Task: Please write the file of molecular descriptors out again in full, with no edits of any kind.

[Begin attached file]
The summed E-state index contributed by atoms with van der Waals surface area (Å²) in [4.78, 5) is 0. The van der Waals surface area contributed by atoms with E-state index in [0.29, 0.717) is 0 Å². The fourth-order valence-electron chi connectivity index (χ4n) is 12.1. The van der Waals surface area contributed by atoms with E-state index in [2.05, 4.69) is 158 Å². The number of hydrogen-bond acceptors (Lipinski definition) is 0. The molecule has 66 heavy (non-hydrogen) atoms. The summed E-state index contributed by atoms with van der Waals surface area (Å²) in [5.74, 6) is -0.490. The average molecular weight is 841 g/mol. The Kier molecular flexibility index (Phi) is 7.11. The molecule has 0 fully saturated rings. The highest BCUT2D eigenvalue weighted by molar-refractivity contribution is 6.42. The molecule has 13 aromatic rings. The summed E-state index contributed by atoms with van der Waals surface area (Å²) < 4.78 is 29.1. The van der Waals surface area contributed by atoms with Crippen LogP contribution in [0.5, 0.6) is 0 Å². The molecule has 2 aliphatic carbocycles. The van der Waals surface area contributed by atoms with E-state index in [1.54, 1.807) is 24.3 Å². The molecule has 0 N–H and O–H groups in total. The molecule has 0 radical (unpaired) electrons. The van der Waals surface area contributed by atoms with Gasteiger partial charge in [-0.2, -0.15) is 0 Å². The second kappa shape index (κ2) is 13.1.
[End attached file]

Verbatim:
The summed E-state index contributed by atoms with van der Waals surface area (Å²) in [4.78, 5) is 0. The van der Waals surface area contributed by atoms with E-state index in [0.29, 0.717) is 0 Å². The fourth-order valence-electron chi connectivity index (χ4n) is 12.1. The van der Waals surface area contributed by atoms with E-state index in [2.05, 4.69) is 158 Å². The number of hydrogen-bond acceptors (Lipinski definition) is 0. The molecule has 66 heavy (non-hydrogen) atoms. The summed E-state index contributed by atoms with van der Waals surface area (Å²) in [5.74, 6) is -0.490. The average molecular weight is 841 g/mol. The Kier molecular flexibility index (Phi) is 7.11. The molecule has 0 fully saturated rings. The highest BCUT2D eigenvalue weighted by molar-refractivity contribution is 6.42. The molecule has 13 aromatic rings. The summed E-state index contributed by atoms with van der Waals surface area (Å²) < 4.78 is 29.1. The van der Waals surface area contributed by atoms with Crippen LogP contribution in [0.5, 0.6) is 0 Å². The molecule has 2 aliphatic carbocycles. The van der Waals surface area contributed by atoms with E-state index in [1.54, 1.807) is 24.3 Å². The molecule has 0 N–H and O–H groups in total. The molecule has 0 radical (unpaired) electrons. The van der Waals surface area contributed by atoms with Gasteiger partial charge in [-0.2, -0.15) is 0 Å². The second kappa shape index (κ2) is 13.1.